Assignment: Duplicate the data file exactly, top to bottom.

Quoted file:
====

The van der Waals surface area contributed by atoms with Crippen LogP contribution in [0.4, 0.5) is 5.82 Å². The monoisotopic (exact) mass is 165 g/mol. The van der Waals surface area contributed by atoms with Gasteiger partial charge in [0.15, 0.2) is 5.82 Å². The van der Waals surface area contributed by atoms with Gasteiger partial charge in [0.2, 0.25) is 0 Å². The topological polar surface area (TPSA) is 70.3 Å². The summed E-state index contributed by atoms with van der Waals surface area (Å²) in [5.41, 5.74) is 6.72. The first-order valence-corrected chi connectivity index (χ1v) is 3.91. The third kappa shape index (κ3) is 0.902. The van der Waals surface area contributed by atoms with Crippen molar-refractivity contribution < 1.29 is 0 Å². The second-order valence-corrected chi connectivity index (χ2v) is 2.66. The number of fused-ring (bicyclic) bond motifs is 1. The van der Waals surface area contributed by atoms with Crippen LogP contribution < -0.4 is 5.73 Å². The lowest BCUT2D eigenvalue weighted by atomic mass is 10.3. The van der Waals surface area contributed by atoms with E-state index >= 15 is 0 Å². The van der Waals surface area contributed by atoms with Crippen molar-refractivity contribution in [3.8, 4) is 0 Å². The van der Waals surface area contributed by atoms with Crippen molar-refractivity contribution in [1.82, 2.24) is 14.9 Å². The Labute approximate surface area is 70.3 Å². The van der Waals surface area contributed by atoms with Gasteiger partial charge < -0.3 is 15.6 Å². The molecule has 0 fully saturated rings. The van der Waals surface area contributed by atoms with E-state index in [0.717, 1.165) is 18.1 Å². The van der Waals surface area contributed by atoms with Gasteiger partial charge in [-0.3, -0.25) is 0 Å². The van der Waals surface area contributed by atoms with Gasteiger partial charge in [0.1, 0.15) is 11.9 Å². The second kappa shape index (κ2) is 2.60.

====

The van der Waals surface area contributed by atoms with Crippen LogP contribution in [0.4, 0.5) is 5.82 Å². The monoisotopic (exact) mass is 165 g/mol. The van der Waals surface area contributed by atoms with Gasteiger partial charge in [0.15, 0.2) is 5.82 Å². The van der Waals surface area contributed by atoms with Gasteiger partial charge in [0.2, 0.25) is 0 Å². The topological polar surface area (TPSA) is 70.3 Å². The summed E-state index contributed by atoms with van der Waals surface area (Å²) in [5.41, 5.74) is 6.72. The first-order valence-corrected chi connectivity index (χ1v) is 3.91. The third kappa shape index (κ3) is 0.902. The van der Waals surface area contributed by atoms with Crippen molar-refractivity contribution < 1.29 is 0 Å². The second-order valence-corrected chi connectivity index (χ2v) is 2.66. The number of fused-ring (bicyclic) bond motifs is 1. The van der Waals surface area contributed by atoms with Crippen LogP contribution < -0.4 is 5.73 Å². The lowest BCUT2D eigenvalue weighted by atomic mass is 10.3. The van der Waals surface area contributed by atoms with E-state index >= 15 is 0 Å². The van der Waals surface area contributed by atoms with Crippen molar-refractivity contribution in [3.8, 4) is 0 Å². The van der Waals surface area contributed by atoms with Crippen molar-refractivity contribution in [1.82, 2.24) is 14.9 Å². The Labute approximate surface area is 70.3 Å². The van der Waals surface area contributed by atoms with Gasteiger partial charge < -0.3 is 15.6 Å². The molecule has 0 fully saturated rings. The van der Waals surface area contributed by atoms with E-state index in [0.717, 1.165) is 18.1 Å². The van der Waals surface area contributed by atoms with Gasteiger partial charge in [-0.3, -0.25) is 0 Å². The van der Waals surface area contributed by atoms with Gasteiger partial charge in [0.1, 0.15) is 11.9 Å². The second kappa shape index (κ2) is 2.60.